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A sweet toothache pain: interior space and the toxic human

Chad Weidner (UGent)
Author
Organization
Abstract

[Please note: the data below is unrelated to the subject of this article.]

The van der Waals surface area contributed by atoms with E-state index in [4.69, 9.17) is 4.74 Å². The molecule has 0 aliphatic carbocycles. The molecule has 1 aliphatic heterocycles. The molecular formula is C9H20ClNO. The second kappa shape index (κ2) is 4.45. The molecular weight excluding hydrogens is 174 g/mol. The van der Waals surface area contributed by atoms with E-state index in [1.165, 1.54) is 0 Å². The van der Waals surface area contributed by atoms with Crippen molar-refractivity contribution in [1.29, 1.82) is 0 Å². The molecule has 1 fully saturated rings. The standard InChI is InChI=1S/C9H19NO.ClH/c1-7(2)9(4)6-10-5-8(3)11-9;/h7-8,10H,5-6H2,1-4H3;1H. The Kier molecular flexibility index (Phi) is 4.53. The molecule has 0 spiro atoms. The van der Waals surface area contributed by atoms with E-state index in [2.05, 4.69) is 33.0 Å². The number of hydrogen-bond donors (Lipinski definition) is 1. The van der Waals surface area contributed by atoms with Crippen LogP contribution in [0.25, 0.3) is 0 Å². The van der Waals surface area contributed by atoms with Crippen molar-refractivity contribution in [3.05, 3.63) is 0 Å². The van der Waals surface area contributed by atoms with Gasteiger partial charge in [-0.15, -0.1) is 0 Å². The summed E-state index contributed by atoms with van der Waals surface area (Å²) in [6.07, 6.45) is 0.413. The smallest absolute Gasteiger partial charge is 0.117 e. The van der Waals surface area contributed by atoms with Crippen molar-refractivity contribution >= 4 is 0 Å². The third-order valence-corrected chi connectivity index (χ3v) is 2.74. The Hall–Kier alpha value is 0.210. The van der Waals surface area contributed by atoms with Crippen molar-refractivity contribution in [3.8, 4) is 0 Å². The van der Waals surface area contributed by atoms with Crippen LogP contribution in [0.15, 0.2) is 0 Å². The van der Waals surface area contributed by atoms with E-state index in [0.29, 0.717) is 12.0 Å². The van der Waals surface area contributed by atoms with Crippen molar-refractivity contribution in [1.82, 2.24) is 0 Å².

William Burroughs (1914-1997) was a core member of the Beat Generation, an American twentieth century literary movement that apparently developed as a reaction to cold war fears. A prolific and inventive writer, Burroughs made a significant contribution to American letters. While the author is widely recognized as postmodern champion, no scholars have yet tied him to environmental thinking. Frederic Jameson believes that postmodern theory shows the long process of modernization is complete, and therefore that nature has been irreversibly and permanently displaced (ix). Greg Garrard, a British environmental thinker, has cautioned that postmodern approaches are largely irreconcilable with Ecocriticism and insists: “postmodern theory [is] inimical to Ecocriticism” (14). I believe Garrard is far too pessimistic on this point, and that Ecocriticism shares much in common with postmodern thought. Can a reconsideration of Naked Lunch help bridge the gap between postmodern views and the current state of Ecocriticism? Naked Lunch was Burroughs’ most significant text. In the narrative, he retreats to romantic writing, and even makes momentary contact with Native Americans and “Mexican Indians with fierce innocent faces…” (67). However, such glimpses are infrequent. The dynamic space of Interzone is much more open to investigation. The urban setting of Interzone is remarkable in that it functions as a unique geographic location that provides space to explore multiculturalism and migration. The setting exceeds any single state or nation, and thus represents a truly global perspective. Moreover, Interzone embodies an antiseptic cultural space that is not bound by geography. Moreover, Interzone acts as a separate space in which the reader can recuperate and consolidate the larger fragmentary text of the Naked Lunch narrative, and incorporates the disconnected pieces into a tightly condensed urban location. Additionally, the carnival atmosphere of Interzone provides a space for boundless possibilities as well as banal triviality. While such an electric atmosphere might represent the whole circus of modern life, the show is always the same, and while vibrant and colorful, is also monotonous and superficial. Interzone remains an imagined conceptual landscape, and the writer had to rely on destructive drugs to reach this location in the first place, which creates a problem if Burroughs were truly in touch with nature. The issue of drug consumption in Naked Lunch is important since chemicals transform the human body, and ultimately produce a condition I call Modern Toxic Man, an alternative form of ecological identity that challenges mainstream environmental views, but nonetheless represents an authentic form of human existence in the modern world. While drugs can function as a form of therapy and healing, at the same time they are instruments of conquest. Even if the addict believes narcotics work to subvert attempts at control, at the same time drugs reinforce the addict’s conquered state. Ultimately, Modern Toxic Man embodies the modern human struggle in a toxic culture. Burroughs’ message is that those who suffer because of chemical contamination deserve healing, which echoes the antitoxic advocacy endorsed by environmental thinkers.